Because of his favor by all forces of Nature, and their willingness to do whatever it takes to make him comfortable, he has been associated by many with the Catholic Saint Expedite.  So devotions to him are added to prayers and workings one wishes to work quickly.

More Than Just a Pretty Face

Strength and PrideDue to western religion and politics, the status of androgynes and people who prefer same sex relations has been in turmoil. From marriage discrimination to outright executions, the LGBT community has been under attack. When things get rough, Logun Ede is called upon as a warrior for justice both to help those in danger find safe passage and to punish those who would and do murder people over who they love.

Though many imposters in the African and diaspora communities are promoting the idea that homosexuality is somehow unnatural or sinful, this is blatantly false. Not only have many of our deities been gender variable (such as Obatala and Oya) and occasionally same sex espoused (such as Oshun and Aje Shaluga), but culturally, different nations have different ways of handling someone different in whatever way. Usually, the idea of "Gay" or "homosexual" was a non issue. People functioned according to whatever passages they went through and fit where they fit. One important human universal held since mankind first started farming and building civilizations, and that is that wherever it was important than women remained virgins before marriage, there was a solid presence of feminine men to handle masculine men's needs until they got a wife.  There were also feminine men on call in situations where men had to be far from home to work or do military service.  There were situations it was simply unsafe to bring a woman into, so feminine men were needed.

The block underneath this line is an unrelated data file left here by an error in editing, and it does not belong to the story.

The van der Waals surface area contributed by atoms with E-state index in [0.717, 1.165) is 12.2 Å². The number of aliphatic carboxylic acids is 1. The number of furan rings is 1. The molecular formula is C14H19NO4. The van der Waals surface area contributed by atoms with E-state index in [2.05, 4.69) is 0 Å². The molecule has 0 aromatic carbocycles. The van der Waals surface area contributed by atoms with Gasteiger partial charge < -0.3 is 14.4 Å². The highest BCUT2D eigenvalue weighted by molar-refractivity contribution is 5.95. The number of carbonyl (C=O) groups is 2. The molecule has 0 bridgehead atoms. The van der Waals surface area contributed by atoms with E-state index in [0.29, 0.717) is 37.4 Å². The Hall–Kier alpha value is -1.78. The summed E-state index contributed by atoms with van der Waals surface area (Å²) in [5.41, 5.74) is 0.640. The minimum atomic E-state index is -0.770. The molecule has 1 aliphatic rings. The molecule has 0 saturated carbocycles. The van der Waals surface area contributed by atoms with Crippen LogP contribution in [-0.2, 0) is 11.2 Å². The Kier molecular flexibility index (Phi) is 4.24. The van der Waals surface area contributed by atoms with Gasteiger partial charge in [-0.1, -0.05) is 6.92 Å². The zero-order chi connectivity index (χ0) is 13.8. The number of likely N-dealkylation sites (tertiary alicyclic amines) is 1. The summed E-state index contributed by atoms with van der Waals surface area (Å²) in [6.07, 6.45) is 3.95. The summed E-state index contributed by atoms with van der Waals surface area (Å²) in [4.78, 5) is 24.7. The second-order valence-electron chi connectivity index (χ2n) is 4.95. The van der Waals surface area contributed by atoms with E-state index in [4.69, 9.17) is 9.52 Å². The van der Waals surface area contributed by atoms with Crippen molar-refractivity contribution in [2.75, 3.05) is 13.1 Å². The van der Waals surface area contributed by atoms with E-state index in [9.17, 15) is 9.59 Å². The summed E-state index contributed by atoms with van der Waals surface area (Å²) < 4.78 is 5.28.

Some of the legendary description of Logun Ede alludes to the normality and even advantages they may have had. Their feet don't touch the ground...they can take sex and never get pregnant. Half the year a hunter and half a princess...having the physical strength of a man and yet the finesse and beauty of a woman. Mind you, I am not making hard assertions, just educated guesses based on the fact that people need to somehow survive, and the western or westernized morality based narrative not making any sense.

It is clear to anyone not operating on a westernized moral structure that androgynes are bridge people who prevent exploitation and perversion. The western mind has less of a problem with non consensual sex than with homosexual sex. The African mind would see rape as an abomination and any consensual relations as nobody's business but the people doing it. Even slavery meant something different to Africans than it did to westerners. So of course the westernized person tries to make a thought or desire for completely consensual relations somehow a worse crime than songs that glorify exploitation (pumping and dumping or pimping) of women. In essence, the westerner wants women to function as if we were men who can't get pregnant and have stronger immunity to disease, but it's the presence of a penis that makes the difference as to whether it is moral or immoral. Heh.